Julieta Aranda, Brian Kuan Wood, Anton VidokleEditorial
Keller EasterlingAn Internet of Things
A non-modern question—the artifacts of which have always been with us, the boundaries of which include but exceed all of the above experiments, and the answer to which we already know—is how space, without digital or media enhancement, is itself information.
Gean MorenoNotes on the Inorganic, Part I: Accelerations
By constantly invading and liquidating resource-rich contexts, capitalism encourages images that project what will inevitably be left in its wake: a dead world. And just as one can imagine (or see) patches of devastated and desolate land, a kind of localized post-extraction desertification, one can just as easily imagine this becoming a planetary condition: the globe as a rotating, dead lithosphere, coated in a fine dust of decomposing once-organic particles.
Gregory SholetteAfter OWS: Social Practice Art, Abstraction, and the Limits of the Social
Once again, to go beyond shallow assumptions of social media's invasion of traditional art practices, let me put the question differently: Where does abstraction and the non-representational intersect with the social? Or, put the other way around: What is the limit of the social within the social itself?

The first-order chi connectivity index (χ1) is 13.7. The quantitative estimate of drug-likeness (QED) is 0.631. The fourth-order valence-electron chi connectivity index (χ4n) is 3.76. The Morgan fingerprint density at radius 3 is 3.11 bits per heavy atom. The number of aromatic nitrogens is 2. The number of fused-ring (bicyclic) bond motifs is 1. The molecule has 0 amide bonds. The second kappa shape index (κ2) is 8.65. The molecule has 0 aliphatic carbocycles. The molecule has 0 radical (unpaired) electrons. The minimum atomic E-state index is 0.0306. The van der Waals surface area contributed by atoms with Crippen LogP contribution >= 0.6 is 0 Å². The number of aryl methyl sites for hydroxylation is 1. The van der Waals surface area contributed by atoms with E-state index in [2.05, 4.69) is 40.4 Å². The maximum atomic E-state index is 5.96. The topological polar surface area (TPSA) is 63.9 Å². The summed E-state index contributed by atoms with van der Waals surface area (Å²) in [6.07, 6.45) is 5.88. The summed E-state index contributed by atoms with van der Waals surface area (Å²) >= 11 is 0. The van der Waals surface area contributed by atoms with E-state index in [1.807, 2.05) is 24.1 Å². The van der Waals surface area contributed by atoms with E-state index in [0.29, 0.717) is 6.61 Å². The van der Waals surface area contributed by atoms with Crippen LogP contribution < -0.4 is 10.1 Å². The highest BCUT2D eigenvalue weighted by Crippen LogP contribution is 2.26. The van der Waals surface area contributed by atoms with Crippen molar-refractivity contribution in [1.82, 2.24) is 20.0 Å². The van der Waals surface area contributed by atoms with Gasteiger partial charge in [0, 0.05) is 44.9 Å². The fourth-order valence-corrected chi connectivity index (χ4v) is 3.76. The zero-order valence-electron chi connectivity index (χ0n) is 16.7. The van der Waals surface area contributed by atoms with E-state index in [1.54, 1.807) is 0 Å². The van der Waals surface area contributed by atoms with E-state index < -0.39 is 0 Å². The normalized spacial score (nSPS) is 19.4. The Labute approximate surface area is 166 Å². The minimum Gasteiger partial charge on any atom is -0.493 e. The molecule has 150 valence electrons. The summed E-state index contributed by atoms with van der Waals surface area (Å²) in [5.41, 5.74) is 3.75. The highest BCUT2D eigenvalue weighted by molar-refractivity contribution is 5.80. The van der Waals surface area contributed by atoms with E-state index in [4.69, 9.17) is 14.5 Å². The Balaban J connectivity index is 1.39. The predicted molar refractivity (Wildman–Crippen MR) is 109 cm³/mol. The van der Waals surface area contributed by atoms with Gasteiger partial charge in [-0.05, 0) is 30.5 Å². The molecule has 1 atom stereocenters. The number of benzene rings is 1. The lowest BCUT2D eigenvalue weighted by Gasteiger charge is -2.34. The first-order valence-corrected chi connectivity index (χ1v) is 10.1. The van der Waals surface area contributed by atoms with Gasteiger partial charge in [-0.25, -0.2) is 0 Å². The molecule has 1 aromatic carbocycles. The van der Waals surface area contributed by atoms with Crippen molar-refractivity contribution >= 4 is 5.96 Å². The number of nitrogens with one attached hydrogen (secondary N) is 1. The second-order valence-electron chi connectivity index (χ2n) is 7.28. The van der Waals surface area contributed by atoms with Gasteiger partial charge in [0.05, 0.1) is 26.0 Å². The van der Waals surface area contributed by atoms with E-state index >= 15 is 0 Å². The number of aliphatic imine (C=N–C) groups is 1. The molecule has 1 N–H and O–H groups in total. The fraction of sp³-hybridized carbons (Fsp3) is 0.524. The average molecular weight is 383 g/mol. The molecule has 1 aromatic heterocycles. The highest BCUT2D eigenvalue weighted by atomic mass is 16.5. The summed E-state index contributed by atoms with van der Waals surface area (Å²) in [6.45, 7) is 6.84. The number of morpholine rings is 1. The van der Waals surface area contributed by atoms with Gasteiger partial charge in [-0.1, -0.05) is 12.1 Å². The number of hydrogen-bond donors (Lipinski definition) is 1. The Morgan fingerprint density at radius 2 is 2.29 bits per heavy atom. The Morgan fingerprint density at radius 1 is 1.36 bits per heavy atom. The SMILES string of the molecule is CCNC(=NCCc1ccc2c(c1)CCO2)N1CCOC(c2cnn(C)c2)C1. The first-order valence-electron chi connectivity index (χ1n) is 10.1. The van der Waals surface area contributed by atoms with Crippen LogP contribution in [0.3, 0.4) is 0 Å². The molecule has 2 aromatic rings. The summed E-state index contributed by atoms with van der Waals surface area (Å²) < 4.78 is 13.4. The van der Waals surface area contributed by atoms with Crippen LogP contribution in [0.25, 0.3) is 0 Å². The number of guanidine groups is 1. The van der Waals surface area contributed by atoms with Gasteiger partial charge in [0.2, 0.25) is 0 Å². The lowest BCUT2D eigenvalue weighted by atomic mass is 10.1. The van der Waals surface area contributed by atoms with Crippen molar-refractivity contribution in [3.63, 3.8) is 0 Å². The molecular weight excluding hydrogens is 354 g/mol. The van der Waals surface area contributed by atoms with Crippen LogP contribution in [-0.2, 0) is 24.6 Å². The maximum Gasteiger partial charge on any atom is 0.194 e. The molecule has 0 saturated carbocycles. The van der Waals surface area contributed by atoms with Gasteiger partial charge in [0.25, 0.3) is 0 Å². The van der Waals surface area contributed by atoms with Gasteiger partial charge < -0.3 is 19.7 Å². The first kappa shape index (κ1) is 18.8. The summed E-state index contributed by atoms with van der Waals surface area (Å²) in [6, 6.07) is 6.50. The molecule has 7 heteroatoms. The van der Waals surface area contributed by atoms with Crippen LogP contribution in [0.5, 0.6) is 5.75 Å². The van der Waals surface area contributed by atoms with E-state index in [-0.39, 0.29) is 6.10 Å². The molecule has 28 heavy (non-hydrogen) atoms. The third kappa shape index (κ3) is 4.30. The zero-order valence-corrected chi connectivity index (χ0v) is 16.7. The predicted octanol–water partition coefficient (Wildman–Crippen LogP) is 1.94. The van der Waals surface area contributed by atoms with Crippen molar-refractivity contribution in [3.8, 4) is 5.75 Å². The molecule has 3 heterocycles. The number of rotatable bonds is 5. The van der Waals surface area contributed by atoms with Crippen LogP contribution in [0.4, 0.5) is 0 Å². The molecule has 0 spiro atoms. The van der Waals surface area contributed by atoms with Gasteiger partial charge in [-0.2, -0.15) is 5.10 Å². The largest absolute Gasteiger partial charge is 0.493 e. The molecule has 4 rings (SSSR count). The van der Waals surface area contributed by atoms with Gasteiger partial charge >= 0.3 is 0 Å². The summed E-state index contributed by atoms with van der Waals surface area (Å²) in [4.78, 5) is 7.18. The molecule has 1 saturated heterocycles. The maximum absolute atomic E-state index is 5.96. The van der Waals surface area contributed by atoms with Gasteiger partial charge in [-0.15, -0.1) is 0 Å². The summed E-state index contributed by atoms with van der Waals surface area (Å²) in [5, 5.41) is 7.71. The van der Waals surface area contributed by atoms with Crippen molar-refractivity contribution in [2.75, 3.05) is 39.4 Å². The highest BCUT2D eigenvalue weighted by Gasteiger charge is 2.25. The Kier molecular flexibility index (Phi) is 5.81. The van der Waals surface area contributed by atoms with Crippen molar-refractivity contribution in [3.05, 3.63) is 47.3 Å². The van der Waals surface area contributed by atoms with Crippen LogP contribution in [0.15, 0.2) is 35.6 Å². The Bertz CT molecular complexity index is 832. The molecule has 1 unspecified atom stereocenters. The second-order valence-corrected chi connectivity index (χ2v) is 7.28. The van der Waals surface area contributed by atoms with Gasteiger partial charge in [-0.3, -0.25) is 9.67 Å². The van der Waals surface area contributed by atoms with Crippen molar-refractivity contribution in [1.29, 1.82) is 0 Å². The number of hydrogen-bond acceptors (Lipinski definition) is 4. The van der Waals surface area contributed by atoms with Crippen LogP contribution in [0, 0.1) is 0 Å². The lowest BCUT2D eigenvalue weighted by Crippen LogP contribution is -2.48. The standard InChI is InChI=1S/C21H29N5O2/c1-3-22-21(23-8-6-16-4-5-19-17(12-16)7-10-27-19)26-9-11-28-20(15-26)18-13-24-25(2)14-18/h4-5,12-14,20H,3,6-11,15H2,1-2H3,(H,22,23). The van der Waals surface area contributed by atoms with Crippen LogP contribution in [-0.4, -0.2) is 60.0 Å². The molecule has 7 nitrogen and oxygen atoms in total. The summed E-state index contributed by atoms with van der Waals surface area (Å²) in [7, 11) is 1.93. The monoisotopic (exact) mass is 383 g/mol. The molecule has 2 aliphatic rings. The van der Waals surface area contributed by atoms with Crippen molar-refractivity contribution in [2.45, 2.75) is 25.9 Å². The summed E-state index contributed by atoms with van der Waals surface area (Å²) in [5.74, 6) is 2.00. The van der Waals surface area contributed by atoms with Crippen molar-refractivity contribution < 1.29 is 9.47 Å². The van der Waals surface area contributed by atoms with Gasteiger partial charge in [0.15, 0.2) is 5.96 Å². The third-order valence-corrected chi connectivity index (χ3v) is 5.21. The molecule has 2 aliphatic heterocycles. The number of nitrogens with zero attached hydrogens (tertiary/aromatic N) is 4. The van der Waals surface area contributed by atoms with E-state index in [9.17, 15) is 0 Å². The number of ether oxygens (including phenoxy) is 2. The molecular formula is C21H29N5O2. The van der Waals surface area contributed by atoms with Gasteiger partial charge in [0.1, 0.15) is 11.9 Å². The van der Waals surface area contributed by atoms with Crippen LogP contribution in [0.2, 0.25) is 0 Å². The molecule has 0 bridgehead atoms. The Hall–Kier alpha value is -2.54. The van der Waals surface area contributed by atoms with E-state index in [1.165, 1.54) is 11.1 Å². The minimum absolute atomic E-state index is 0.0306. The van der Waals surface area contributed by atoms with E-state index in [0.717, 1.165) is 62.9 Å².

Sven LüttickenGeneral Performance
The term “performance” is slippery even within relatively well-defined contexts. In today’s economy, it not only refers to the productivity of one’s labor but also to one’s actual, quasi-theatrical self-presentation, one’s self-performance in an economy where work has become more dependent on immaterial factors.
Grant KesterThe Sound of Breaking Glass, Part II: Agonism and the Taming of Dissent
This shift from art to culture is often figured as a loss or abandonment, as art surrenders its privileged immanence to the brutal instrumentality of vanguard politics. “Unlike the political vanguard,” Romero Brest writes in 1967, the artistic avant-garde “does not have an aim to achieve.”